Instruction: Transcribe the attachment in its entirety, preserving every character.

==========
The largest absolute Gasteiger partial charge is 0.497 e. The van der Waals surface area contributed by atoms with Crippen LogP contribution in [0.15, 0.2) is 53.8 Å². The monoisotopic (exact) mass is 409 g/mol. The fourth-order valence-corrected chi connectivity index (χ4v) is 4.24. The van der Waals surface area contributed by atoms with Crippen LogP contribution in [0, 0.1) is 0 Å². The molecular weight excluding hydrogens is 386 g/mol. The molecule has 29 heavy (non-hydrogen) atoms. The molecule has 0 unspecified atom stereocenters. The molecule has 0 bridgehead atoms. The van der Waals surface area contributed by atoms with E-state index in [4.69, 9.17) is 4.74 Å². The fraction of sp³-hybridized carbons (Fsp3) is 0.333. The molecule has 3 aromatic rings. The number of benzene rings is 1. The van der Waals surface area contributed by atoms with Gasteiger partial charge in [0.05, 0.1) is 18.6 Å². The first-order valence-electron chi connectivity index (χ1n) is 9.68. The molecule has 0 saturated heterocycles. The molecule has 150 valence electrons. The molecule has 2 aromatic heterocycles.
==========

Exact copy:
The largest absolute Gasteiger partial charge is 0.497 e. The van der Waals surface area contributed by atoms with Crippen LogP contribution in [0.15, 0.2) is 53.8 Å². The monoisotopic (exact) mass is 409 g/mol. The fourth-order valence-corrected chi connectivity index (χ4v) is 4.24. The van der Waals surface area contributed by atoms with Crippen LogP contribution in [0, 0.1) is 0 Å². The molecular weight excluding hydrogens is 386 g/mol. The molecule has 29 heavy (non-hydrogen) atoms. The molecule has 0 unspecified atom stereocenters. The molecule has 0 bridgehead atoms. The van der Waals surface area contributed by atoms with E-state index in [4.69, 9.17) is 4.74 Å². The fraction of sp³-hybridized carbons (Fsp3) is 0.333. The molecule has 3 aromatic rings. The number of benzene rings is 1. The van der Waals surface area contributed by atoms with Gasteiger partial charge in [0.05, 0.1) is 18.6 Å². The first-order valence-electron chi connectivity index (χ1n) is 9.68. The molecule has 0 saturated heterocycles. The molecule has 150 valence electrons. The molecule has 2 aromatic heterocycles.